PIP Assessment Aimed At Physical Disabilities Says MH Claimant

Same Difference

Kloey Clarke, 28, from Devizes in Wiltshire, has had severe anxiety and type II bipolar disorder for six years. “I’m scared to leave the house,” says Clarke, who does not feel emotionally or physically stable enough to hold down a job and relies on her husband for care and support. “I have a constant fear of dying. I can’t socialise and I can’t communicate outside [the house].” For four years, Clarke depended on a Disability Living Allowance (DLA). The DLA was replaced by Personal Independence Payments (PIPs) in 2012 – and phased in from 2013 – but she was receiving them for less than a year before she was reassessed by the Department for Work and Pensions (DWP) and told she no longer qualified.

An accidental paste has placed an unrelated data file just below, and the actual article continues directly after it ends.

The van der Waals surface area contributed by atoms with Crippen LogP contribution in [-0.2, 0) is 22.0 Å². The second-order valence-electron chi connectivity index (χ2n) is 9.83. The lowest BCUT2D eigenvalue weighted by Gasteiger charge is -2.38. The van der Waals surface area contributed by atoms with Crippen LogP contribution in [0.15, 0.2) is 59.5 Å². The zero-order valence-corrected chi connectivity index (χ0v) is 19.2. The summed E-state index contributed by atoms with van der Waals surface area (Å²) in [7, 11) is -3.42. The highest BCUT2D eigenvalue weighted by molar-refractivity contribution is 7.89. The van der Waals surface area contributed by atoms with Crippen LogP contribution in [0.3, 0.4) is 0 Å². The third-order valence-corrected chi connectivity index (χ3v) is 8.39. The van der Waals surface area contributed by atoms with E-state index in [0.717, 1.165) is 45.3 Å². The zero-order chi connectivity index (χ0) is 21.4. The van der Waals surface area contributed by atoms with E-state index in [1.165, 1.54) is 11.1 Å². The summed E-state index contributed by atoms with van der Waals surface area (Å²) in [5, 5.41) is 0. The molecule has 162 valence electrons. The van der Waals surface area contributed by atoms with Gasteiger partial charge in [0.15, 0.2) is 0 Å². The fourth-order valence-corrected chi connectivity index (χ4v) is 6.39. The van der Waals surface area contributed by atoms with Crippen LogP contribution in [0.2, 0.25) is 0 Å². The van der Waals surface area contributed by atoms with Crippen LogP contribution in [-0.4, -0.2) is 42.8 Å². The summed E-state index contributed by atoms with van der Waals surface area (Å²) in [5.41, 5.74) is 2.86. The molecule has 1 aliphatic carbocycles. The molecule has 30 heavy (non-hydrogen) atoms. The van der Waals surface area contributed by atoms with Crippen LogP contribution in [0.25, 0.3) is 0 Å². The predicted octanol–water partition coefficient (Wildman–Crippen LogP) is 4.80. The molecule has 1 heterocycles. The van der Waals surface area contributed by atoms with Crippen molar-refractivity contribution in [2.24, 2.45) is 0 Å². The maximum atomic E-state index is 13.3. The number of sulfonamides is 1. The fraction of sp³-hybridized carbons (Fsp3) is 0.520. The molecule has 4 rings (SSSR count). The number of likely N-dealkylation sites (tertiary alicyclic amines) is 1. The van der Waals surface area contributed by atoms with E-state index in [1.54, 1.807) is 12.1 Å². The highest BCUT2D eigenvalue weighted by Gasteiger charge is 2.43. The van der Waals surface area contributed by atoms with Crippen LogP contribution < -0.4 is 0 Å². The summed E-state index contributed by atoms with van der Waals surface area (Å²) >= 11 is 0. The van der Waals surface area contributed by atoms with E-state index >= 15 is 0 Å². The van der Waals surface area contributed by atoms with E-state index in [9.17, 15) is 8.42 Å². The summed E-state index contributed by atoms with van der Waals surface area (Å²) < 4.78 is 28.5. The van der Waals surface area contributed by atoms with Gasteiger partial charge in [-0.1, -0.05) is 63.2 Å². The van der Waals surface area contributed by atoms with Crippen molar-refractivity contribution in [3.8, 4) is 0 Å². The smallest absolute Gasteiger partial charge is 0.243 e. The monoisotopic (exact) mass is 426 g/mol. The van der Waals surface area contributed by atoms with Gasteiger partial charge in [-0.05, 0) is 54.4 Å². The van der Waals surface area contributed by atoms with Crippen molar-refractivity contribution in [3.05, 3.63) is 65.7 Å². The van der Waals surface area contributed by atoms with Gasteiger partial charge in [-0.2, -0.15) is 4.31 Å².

Clarke believes that the assessment for PIP is aimed at people with physical disabilities and does not account for mental illness. “I was asked if I could walk 200 metres unaided. No, I don’t need…

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